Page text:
Social media use in college students linked to poor physical health, research finds
It’s no surprise there are psychological impacts to using social media regularly – but what about the impact on physical health? A new study examines the connection between the social media use of college students and their physical health.
The study, led by researchers at the University of Buffalo, was published in the journal, Cyberpsychology, Behavior, and Social Networking.
Researchers recruited a diverse sample of 251 undergraduate students between the ages of 18 and 24 for the study. Participants provided a blood sample that was analyzed for C-reactive protein (CRP), a marker of chronic inflammation. They also completed self-report measures of social media use, somatic symptoms, illness-related physician or health center visits, and whether they sought medical care for infection-related illnesses in the last three months. The study looked at engagement on four social media platforms that were most popular during the time the data was collected in 2017: Facebook, Twitter, Snapchat, and Instagram.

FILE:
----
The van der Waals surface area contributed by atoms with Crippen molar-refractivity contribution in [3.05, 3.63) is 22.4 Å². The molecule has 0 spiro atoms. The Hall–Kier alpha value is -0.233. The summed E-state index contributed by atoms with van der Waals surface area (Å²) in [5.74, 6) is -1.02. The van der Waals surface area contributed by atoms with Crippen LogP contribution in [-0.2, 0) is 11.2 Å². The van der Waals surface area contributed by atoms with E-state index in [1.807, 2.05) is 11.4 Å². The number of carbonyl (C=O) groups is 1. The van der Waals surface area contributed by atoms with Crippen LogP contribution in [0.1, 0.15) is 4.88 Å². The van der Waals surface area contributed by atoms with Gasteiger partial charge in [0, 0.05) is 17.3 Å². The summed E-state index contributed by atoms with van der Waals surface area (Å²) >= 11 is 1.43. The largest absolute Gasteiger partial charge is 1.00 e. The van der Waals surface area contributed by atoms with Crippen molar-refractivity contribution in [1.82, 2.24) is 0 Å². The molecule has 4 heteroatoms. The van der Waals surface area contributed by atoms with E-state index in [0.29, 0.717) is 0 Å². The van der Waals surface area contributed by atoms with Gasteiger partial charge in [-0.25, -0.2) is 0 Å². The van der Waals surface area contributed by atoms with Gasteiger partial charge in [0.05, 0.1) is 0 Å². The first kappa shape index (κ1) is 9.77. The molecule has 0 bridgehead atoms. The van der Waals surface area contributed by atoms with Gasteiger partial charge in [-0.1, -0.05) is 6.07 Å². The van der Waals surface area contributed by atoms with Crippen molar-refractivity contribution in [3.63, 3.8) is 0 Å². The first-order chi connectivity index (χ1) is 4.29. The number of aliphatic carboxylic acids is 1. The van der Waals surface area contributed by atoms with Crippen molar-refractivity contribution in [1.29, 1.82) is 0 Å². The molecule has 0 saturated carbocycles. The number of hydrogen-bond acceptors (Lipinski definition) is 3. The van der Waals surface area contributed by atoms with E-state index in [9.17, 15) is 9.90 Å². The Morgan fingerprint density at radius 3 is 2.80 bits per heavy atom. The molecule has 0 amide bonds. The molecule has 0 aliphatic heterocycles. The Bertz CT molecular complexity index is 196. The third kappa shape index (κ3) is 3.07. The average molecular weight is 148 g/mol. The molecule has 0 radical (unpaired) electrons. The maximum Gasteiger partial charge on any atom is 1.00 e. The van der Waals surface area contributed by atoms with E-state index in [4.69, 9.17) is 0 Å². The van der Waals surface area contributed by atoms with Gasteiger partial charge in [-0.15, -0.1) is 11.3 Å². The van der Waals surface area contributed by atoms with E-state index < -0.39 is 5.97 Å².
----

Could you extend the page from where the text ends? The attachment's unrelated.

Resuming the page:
According to the study, participants who used social media excessively were found to have higher levels of CRP, more somatic symptoms, like headaches, chest and back pains, and more visits to the doctor or health centers for an illness. All these results held after controlling for factors such as sociodemographic information and depressive symptoms.
“We were able to establish a correlation between the amount of social media use and these physical health indicators,” said David Lee, PhD, the paper’s first author and assistant professor of communication in the UB College of Arts and Sciences. “The more participants used social media, the more somatic symptoms they experienced and visits to the doctor they reported. They also showed higher levels of chronic inflammation. By looking at a biological marker in the blood, we were able to find a relatively more objective association between social media usage and physical health, but this correlational finding can’t rule out the possibility that poor health impacts social media usage.”
Given the prevalence of social media use in daily life, these findings can support integrative practitioners in conversations with their patients about time on social media and the impact on their physical health.